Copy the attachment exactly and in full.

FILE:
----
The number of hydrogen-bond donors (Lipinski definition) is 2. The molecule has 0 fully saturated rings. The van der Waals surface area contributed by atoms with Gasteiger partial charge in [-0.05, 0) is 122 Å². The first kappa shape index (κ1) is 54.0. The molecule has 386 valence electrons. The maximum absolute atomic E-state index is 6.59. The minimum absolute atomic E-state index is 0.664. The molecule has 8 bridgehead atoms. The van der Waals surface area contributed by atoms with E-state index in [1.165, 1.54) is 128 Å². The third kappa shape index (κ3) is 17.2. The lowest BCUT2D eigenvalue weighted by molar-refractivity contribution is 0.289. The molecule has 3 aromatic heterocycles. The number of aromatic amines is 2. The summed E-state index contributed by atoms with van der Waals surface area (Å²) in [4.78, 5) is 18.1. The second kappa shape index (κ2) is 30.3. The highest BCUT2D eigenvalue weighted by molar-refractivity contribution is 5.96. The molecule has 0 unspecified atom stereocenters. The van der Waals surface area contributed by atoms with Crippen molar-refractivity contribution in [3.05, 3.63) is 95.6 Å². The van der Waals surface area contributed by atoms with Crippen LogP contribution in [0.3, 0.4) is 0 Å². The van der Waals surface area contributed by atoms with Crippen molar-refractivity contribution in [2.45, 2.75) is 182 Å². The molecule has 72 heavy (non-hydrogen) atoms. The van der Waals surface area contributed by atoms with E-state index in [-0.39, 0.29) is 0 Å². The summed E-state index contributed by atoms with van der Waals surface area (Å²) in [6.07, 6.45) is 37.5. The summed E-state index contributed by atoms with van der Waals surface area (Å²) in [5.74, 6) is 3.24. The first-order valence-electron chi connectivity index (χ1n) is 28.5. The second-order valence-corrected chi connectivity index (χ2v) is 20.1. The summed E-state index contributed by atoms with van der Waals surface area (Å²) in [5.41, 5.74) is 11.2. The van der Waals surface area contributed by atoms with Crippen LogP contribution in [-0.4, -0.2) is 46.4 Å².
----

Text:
The number of hydrogen-bond donors (Lipinski definition) is 2. The molecule has 0 fully saturated rings. The van der Waals surface area contributed by atoms with Gasteiger partial charge in [-0.05, 0) is 122 Å². The first kappa shape index (κ1) is 54.0. The molecule has 386 valence electrons. The maximum absolute atomic E-state index is 6.59. The minimum absolute atomic E-state index is 0.664. The molecule has 8 bridgehead atoms. The van der Waals surface area contributed by atoms with E-state index in [1.165, 1.54) is 128 Å². The third kappa shape index (κ3) is 17.2. The lowest BCUT2D eigenvalue weighted by molar-refractivity contribution is 0.289. The molecule has 3 aromatic heterocycles. The number of aromatic amines is 2. The summed E-state index contributed by atoms with van der Waals surface area (Å²) in [4.78, 5) is 18.1. The second kappa shape index (κ2) is 30.3. The highest BCUT2D eigenvalue weighted by molar-refractivity contribution is 5.96. The molecule has 0 unspecified atom stereocenters. The van der Waals surface area contributed by atoms with Crippen molar-refractivity contribution in [3.05, 3.63) is 95.6 Å². The van der Waals surface area contributed by atoms with Crippen LogP contribution in [0.3, 0.4) is 0 Å². The van der Waals surface area contributed by atoms with Crippen molar-refractivity contribution in [2.45, 2.75) is 182 Å². The molecule has 72 heavy (non-hydrogen) atoms. The van der Waals surface area contributed by atoms with E-state index in [-0.39, 0.29) is 0 Å². The summed E-state index contributed by atoms with van der Waals surface area (Å²) in [6.07, 6.45) is 37.5. The summed E-state index contributed by atoms with van der Waals surface area (Å²) in [5.74, 6) is 3.24. The first-order valence-electron chi connectivity index (χ1n) is 28.5. The second-order valence-corrected chi connectivity index (χ2v) is 20.1. The summed E-state index contributed by atoms with van der Waals surface area (Å²) in [5.41, 5.74) is 11.2. The van der Waals surface area contributed by atoms with Crippen LogP contribution in [-0.4, -0.2) is 46.4 Å².